30 Jun  

What to Expect after a Funeral


In many days following a loss, we can discover that the grieving process has no set time frame. However, after the funeral service, there are many legal, financial, and social matters to be taken care of in a timely manner when someone dies. You and your family will need to sit down and create a schedule to get your loved one’s affairs situated. Enlisting the help of family members and friends with these tasks over the coming weeks can greatly ease this burden on you.

Organization is key. First, for the funeral you probably had to gather all of the items below, and you’ll need them to handle several tasks:

  • Birth certificate
  • Driver’s License or State Identification Card
  • Recent hospitalization records
  • Insurance documents: Health, Life, Auto
  • Passport
  • Veterans Administration Claim Number if a veteran (or service discharge papers)
  • Recent Income Tax Forms
  • Marriage certificate (if applicable)
  • Divorce papers (if applicable)
  • Deeds and Titles to real and personal property
  • W-2 forms


Once you have these documents gathered, then it’s time to work on official paperwork tasks:

  • It is recommended that you request a minimum of 10 certified copies of the Death Certificate that may be needed for the following tasks below. When you made the arrangement for the funeral, your director asked you how many you will need and will have them sent to you.
  • Report the death to other agencies.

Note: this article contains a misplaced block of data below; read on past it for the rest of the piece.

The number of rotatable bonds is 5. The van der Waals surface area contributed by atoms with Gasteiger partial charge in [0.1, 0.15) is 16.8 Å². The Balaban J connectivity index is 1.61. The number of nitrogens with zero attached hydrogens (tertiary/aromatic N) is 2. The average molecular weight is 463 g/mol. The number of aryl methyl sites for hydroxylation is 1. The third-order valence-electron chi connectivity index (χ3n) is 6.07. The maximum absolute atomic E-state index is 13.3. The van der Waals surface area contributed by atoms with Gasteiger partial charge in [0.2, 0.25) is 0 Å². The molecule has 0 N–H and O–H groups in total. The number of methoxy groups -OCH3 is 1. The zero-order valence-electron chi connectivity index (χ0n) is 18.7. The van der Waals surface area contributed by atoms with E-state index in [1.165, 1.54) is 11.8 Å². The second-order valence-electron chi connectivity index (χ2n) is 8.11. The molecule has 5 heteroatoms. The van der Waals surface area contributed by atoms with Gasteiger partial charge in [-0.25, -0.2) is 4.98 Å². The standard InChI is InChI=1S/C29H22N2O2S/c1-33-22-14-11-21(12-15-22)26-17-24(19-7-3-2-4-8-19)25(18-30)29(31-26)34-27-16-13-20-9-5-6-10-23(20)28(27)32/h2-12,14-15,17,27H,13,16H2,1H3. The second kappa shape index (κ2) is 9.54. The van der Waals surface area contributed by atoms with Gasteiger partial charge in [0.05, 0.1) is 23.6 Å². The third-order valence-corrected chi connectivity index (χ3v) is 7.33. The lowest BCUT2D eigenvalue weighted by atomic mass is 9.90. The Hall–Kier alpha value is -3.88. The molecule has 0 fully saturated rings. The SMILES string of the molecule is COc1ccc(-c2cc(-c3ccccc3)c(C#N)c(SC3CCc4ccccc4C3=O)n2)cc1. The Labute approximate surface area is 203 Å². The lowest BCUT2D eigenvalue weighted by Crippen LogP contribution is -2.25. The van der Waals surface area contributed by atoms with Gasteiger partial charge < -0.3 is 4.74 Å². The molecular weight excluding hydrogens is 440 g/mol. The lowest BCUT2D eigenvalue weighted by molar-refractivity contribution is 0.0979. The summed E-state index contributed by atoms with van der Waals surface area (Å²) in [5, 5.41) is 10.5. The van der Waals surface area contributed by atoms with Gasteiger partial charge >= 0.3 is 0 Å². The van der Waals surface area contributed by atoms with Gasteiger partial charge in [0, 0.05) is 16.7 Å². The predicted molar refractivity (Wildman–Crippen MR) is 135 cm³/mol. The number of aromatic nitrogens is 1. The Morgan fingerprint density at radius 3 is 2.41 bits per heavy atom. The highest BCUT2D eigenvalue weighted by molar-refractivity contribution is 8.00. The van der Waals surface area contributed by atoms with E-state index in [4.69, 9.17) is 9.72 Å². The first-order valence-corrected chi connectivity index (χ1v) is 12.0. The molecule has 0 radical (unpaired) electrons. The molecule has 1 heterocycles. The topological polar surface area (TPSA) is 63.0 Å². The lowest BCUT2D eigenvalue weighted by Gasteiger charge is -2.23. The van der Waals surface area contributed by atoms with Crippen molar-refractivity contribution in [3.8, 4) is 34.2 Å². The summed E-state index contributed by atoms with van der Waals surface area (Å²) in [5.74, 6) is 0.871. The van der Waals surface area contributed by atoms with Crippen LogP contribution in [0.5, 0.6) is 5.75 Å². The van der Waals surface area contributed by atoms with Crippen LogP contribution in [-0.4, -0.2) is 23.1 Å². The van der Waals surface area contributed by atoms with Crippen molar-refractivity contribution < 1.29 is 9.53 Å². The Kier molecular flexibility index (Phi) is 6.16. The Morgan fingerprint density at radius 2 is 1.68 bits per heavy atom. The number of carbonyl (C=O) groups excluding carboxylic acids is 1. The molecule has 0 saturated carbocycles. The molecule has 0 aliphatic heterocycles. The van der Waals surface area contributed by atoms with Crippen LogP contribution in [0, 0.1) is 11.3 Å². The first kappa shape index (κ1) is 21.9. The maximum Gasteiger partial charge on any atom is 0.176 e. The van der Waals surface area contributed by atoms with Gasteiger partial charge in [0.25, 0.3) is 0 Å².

• Pay any ongoing bills and suspend auto payments, such as mortgage payments, car payments, etc.
  • Notify any other policy holders of the change in “Beneficiary” status.
  • Get their mail redirected through the United States Postal Service.
  • Check to see if the deceased left a will and initiate probate if the executor does not.
  • Stop health, life, auto insurance coverage.
  • Contact life insurance companies about payouts.
  • Contact their employer or union to see if there are death-related benefits available.
  • Notify utility departments for shut offs.
  • Transfer titles of real and personal property.
  • Close or modify credit card accounts.
  • Arrange to close or alter bank accounts.
  • Change stocks and bonds into your name or other family members.
  • Manage their digital estate and cancel accounts.


When people die, they leave behind a life that must be closed out from bank accounts to insurance policies to final bills paid—even pets placed in new homes. The job of handling these personal and legal details may fall to you, a stressful task that can take months to complete, all while you are grieving a deep loss.

Just remember that you can’t settle a deceased family member’s affairs alone. You’ll need the help of many people, whether it’s family, lawyers, CPAs, or other professionals who can advise you on financial matters. Working with others can make this process seem less overwhelming, and help you feel not so alone.

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